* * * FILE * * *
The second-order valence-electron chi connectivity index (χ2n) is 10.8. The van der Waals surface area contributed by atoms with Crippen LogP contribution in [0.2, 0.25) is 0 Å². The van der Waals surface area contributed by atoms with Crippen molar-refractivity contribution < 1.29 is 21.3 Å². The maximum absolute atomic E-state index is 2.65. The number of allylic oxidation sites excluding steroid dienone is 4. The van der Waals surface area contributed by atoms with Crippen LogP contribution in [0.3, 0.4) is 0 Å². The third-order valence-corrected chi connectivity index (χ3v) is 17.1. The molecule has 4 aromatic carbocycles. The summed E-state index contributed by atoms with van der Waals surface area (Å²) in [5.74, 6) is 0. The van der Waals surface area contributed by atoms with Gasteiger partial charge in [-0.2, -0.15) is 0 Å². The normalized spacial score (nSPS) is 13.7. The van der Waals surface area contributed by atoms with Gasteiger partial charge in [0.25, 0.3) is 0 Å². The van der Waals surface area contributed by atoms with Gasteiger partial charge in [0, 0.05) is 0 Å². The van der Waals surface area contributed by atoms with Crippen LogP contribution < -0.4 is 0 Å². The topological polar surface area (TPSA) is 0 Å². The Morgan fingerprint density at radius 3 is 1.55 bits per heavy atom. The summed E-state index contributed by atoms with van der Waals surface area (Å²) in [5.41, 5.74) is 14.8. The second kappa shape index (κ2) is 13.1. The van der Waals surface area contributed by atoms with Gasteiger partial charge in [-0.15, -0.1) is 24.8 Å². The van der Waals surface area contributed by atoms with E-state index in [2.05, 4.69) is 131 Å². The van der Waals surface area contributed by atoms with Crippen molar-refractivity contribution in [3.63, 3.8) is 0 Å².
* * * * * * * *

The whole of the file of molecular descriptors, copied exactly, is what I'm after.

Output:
The second-order valence-electron chi connectivity index (χ2n) is 10.8. The van der Waals surface area contributed by atoms with Crippen LogP contribution in [0.2, 0.25) is 0 Å². The van der Waals surface area contributed by atoms with Crippen molar-refractivity contribution < 1.29 is 21.3 Å². The maximum absolute atomic E-state index is 2.65. The number of allylic oxidation sites excluding steroid dienone is 4. The van der Waals surface area contributed by atoms with Crippen LogP contribution in [0.3, 0.4) is 0 Å². The third-order valence-corrected chi connectivity index (χ3v) is 17.1. The molecule has 4 aromatic carbocycles. The summed E-state index contributed by atoms with van der Waals surface area (Å²) in [5.74, 6) is 0. The van der Waals surface area contributed by atoms with Gasteiger partial charge in [-0.2, -0.15) is 0 Å². The normalized spacial score (nSPS) is 13.7. The van der Waals surface area contributed by atoms with Gasteiger partial charge in [0.25, 0.3) is 0 Å². The van der Waals surface area contributed by atoms with Gasteiger partial charge in [0, 0.05) is 0 Å². The van der Waals surface area contributed by atoms with Crippen LogP contribution < -0.4 is 0 Å². The topological polar surface area (TPSA) is 0 Å². The Morgan fingerprint density at radius 3 is 1.55 bits per heavy atom. The summed E-state index contributed by atoms with van der Waals surface area (Å²) in [5.41, 5.74) is 14.8. The second kappa shape index (κ2) is 13.1. The van der Waals surface area contributed by atoms with Gasteiger partial charge in [-0.15, -0.1) is 24.8 Å². The van der Waals surface area contributed by atoms with E-state index in [2.05, 4.69) is 131 Å². The van der Waals surface area contributed by atoms with Crippen molar-refractivity contribution in [3.63, 3.8) is 0 Å².